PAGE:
Apple Intelligence

You could say that Apple Intelligence takes a handful of ChatGPT-3 chatbot class features, exposes each with a button to press rather than a text box to type in, and weaves in some pretty animations and colourful effects when you invoke them. That’s a curt summary, but it is not wrong necessarily. Everything Apple Intelligence does, we’ve seen before.

However, what makes it profound is the intentionality of the design, and the way in which these features are being realised. The marketing is straightforward and easy for people to understand, and the features are integrated naturally into the operating system surfaces that people already use. In fact, most of the ‘new’ features are things that the OS already ostensibly does; things like text editing and manipulation, notification management, smart replies, transcriptions, and — yes — emojis. Apple isn’t trying to convince people on wholesale new dimensions of what a phone is capable of. It’s taking what users already do, but made better by using modern AI techniques, so that users can extract more value out the other end.

When watching the demos and looking at the screenshots, all of these new buttons and panels fit in naturally as a component of the iPhone experience, as we know it. That’s a really significant point and speaks to how well they have executed here. They could have very easily screwed this up and announced a bunch of whizz-bang, discombobulated, AI-powered stuff that would ultimately land as extraneous gimmicks, go unused in practice, and feel like they were bolted on just for the sake of it.

The exception is the Image Playground stuff. I don't think it is completely pointless, but it's the hardest to find long-lasting value in. It might just be a rarely used gimmick, like Memoji.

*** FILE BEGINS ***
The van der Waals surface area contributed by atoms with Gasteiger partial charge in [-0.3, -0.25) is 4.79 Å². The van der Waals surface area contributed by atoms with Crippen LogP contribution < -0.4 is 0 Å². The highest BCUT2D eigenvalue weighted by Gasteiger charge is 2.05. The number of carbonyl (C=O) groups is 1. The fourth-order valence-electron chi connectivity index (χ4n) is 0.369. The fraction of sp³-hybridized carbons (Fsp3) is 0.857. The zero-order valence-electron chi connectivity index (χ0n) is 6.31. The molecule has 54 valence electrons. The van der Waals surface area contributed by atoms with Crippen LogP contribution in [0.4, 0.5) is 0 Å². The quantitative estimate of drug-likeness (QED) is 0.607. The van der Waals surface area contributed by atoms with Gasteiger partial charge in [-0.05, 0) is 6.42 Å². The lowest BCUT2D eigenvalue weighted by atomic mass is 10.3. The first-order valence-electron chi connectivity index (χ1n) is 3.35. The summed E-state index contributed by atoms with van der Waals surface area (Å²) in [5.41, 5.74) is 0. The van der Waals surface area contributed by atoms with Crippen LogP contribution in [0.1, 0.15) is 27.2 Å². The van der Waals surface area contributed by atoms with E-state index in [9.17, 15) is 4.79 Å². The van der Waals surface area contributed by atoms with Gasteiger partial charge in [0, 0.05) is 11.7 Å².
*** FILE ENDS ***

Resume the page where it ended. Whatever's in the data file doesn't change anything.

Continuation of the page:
I don’t think that’s the case at all. These features are compelling and — assuming they work as advertised — will be used en masse. I was pleasantly surprised that Apple is offering all of this for free. Despite being powered in part by the Private Compute Cloud server infrastructure, they have not used it as an opportunity to slap another subscription fee upsell onto its user base (at least not yet).

That means every iPhone 16 buyer this fall is going to be delighted by notification summaries of group text threads when they wake up in the morning, appreciate that when they scan their list of emails they can actually get a sense of what each message is about before tapping through, and enjoy creating emojis that have never existed before and sending them to their friends.

I am personally looking forward to all the new Siri improvements, although it remains a little murky as to exactly what will get better. The semantic index stuff isn’t shipping until next year, and it doesn’t seem to cover everything. New Siri might be able to dig up information from my emails and text messages, but will it still get confused if I ask it to turn off two HomeKit lights at the same time? I don’t know yet if Siri’s general knowledge base and understanding of user intent is evolved. I hope so, but Apple was evasive on specifics. My impression is that while new Siri makes progress on that front, paths to “I found this on the web” answers will still be a relatively common occurrence.

Perhaps my biggest disappointment of the entire endeavour is there is no indication as to how any of this could conceivably come to products like the Watch or HomePod, Apple’s most voice-oriented devices. Maybe they are working on solutions behind the scenes, but as it stands right now, it’s a big gap in the Apple Intelligence strategy.